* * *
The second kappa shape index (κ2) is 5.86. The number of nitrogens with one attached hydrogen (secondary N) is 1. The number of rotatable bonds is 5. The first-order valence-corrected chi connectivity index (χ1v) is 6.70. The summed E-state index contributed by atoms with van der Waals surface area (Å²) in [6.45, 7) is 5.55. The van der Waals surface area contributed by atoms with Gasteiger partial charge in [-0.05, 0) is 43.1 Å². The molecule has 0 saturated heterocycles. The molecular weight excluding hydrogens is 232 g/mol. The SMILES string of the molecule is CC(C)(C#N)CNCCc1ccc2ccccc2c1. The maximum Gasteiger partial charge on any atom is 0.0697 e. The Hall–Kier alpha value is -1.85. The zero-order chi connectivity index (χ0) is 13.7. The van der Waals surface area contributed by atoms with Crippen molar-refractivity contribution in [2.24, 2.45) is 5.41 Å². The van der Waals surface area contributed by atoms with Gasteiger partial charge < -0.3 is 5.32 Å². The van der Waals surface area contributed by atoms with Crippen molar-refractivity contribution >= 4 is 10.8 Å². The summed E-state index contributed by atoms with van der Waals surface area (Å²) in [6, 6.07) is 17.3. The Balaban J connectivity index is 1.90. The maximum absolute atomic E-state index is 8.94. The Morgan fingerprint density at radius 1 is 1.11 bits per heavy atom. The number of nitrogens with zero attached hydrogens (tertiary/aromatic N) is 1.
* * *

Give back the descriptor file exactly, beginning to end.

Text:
The second kappa shape index (κ2) is 5.86. The number of nitrogens with one attached hydrogen (secondary N) is 1. The number of rotatable bonds is 5. The first-order valence-corrected chi connectivity index (χ1v) is 6.70. The summed E-state index contributed by atoms with van der Waals surface area (Å²) in [6.45, 7) is 5.55. The van der Waals surface area contributed by atoms with Gasteiger partial charge in [-0.05, 0) is 43.1 Å². The molecule has 0 saturated heterocycles. The molecular weight excluding hydrogens is 232 g/mol. The SMILES string of the molecule is CC(C)(C#N)CNCCc1ccc2ccccc2c1. The maximum Gasteiger partial charge on any atom is 0.0697 e. The Hall–Kier alpha value is -1.85. The zero-order chi connectivity index (χ0) is 13.7. The van der Waals surface area contributed by atoms with Crippen molar-refractivity contribution in [2.24, 2.45) is 5.41 Å². The van der Waals surface area contributed by atoms with Gasteiger partial charge < -0.3 is 5.32 Å². The van der Waals surface area contributed by atoms with Crippen molar-refractivity contribution >= 4 is 10.8 Å². The summed E-state index contributed by atoms with van der Waals surface area (Å²) in [6, 6.07) is 17.3. The Balaban J connectivity index is 1.90. The maximum absolute atomic E-state index is 8.94. The Morgan fingerprint density at radius 1 is 1.11 bits per heavy atom. The number of nitrogens with zero attached hydrogens (tertiary/aromatic N) is 1.